What is it: The Mercedes-AMG GLC63 is a small SUV whose as-tested price tag would also buy an S-Class; granted, it does come with 107 more hp than the base S-Class. The 63 is the top trim you can buy in the GLC lineup, above the 300, 350e (plug-in hybrid) and 43, each one denoting a different engine. Every level includes a healthy batch of options, the 63 being no exception.
Key Competitors: Porsche Macan Turbo, Alfa Romeo Stelvio Quadrifoglio
Base Price: $70,895 As-Tested Price: $91,150
Full review: 2018 Mercedes-AMG GLC63 first drive
Highlights: New for the 2018 model year, the GLC 63 takes AMG’s ubiquitous 4.0-liter twin-turbo motor, used everywhere from the C-Class to the Aston Martin DB11, and plops it between the fenders of its small SUV. Peak horsepower is a very healthy 469 and torque plateaus even higher, 479 lb-ft between 1,750 and 4,500 rpm. Coupled with a nine-speed transmission, ample pull is never far away. This particular model came with performance exhaust for even more audio goodness, as well as 21-inch wheels, which has somehow become normal.
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Our Opinion: When I was a kid, my friend’s dad was an engineer at GM and had access to a Corvette one weekend. I jumped at the chance to get a ride. I loved the clamshell hood and couldn’t believe the endless power of the LT1 engine. This was in 1995, when 300 hp felt special. And, darn it, it was. I know I’m aging myself, but these memories come up when you sit in a fundamentally utilitarian-shaped vehicle with near 500 hp wedged in.
Even when sitting high in an SUV, the Mercedes brings back those fond memories and helps carry them forward. The punch of the turbo V8 never gets boring, nor does the growl. Mighty and mighty good. And, if fate places a curvy back road between you and your destination, all is well because the GLC keeps body roll to a minimum, and chassis balance is surprisingly decent. The seats are supportive and do a good job to hold you in place too. The C-Class is better, mind you, but not all the fun is sapped away by raising the ride height a bit.
Over 20 grand in options added fuel to the boy racer mentality of the GLC, like the AMG Track Pace app which takes data from the car while lapping (yes, lapping your SUV at a racetrack, that super-common thing that happens) and sends it to your iPhone for analysis. Lap times, of course, but also speed, gear, steering angle and placement on-track. The same app is available on several AMG models. The cool potential is there, if a little out of place here. Also adorning this SUV is lots of carbon fiber and black paint via the AMG Night and Carbon Fiber packages, in case you feel the AMG GLC is too subtle.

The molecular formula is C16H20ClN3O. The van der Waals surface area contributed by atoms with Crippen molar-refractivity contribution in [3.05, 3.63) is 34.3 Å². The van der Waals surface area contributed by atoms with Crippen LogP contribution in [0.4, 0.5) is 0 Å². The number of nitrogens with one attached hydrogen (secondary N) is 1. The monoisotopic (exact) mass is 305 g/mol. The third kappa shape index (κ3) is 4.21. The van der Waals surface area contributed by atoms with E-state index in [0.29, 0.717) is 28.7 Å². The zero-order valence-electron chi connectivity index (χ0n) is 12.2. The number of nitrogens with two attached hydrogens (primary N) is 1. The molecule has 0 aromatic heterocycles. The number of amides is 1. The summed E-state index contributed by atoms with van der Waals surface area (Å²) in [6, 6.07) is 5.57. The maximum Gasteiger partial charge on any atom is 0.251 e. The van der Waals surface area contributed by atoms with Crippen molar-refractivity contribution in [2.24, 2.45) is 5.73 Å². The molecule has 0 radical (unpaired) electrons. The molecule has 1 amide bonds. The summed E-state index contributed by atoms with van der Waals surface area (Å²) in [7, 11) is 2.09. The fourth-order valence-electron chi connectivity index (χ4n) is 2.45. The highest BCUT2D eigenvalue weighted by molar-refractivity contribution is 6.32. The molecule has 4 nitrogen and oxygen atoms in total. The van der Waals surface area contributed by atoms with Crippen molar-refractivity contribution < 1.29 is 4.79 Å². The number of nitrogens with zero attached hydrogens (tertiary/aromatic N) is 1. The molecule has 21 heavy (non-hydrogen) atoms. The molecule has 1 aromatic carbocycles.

Mercifully, other options calm things down, like heated seats for rear passengers and a panoramic sunroof to let in plenty of light. And, if you keep the drive mode in comfort, the 63 will cruise in ninth gear quietly. Meanwhile, the adjustable shocks absorbed all that Detroit roads threw at it. Aside from the price tag, the GLC 63 attempts, and largely succeeds in, being the jack of all trades. It’s certainly a calmer daily driver than the Stelvio Quadrifoglio and sounds meaner than the Porsche Macan Turbo. If you have a big budget but only room for one car, the 63 is a good get.
—Robin Warner, managing editor
Options: Black nappa leather ($2,590), driver assistance package including active blind spot assist, DISTRONIC plus w/steering assist and stop & go pilot, lane keeping assist, pre-safe plus, BAS plus w/ cross-traffic assist, pre-safe brake w/pedestrian recognition and speed limit assist ($2,250), multimedia package including command navigation including map updates for three years, five years traffic and weather services, voice control, 8.4” high resolution color display and touchpad ($2,200), exterior carbon fiber package including AMG exterior mirror housings and AMG spoiler lip in carbon fiber ($1,750), 21” AMG twin five-spoke wheels, black ($1,500), panorama roof ($1,500), advanced parking assist package including PARKTRONIC w/active parking assist, surround view system and hands-free access ($1,290), AMG performance exhaust system ($1,250), cardinal red metallic ($1,080), advanced lighting package including active LED headlamps, adaptive high beam assist, ambient lighting and AMG illuminated door sills ($1,050), head-up display ($990), AMG carbon fiber trim ($975), AMG night package including high gloss black front splitter, side sill inserts, exterior housings and window frame, roof rails in matte black and black chrome plated exhaust tailpipes ($750), heated rear seats ($580), air balance cabin filtration system and fragrance system ($350) and AMG track pace app ($150)
On Sale: Now
Base Price: $70,895
As Tested Price: $91,150
Powertrain: 4.0-liter twin-turbocharged V8, nine-speed automatic, AWD
Output: 469 hp @ 5,500-6,250 rpm, 479 lb-ft @ 1,750-4,500rpm
Fuel Economy: 16/22/18 mpg(EPA City/Hwy/Combined)
Cons: Even with a nine-speed transmission, the best you can do is 22 mpg on the freeway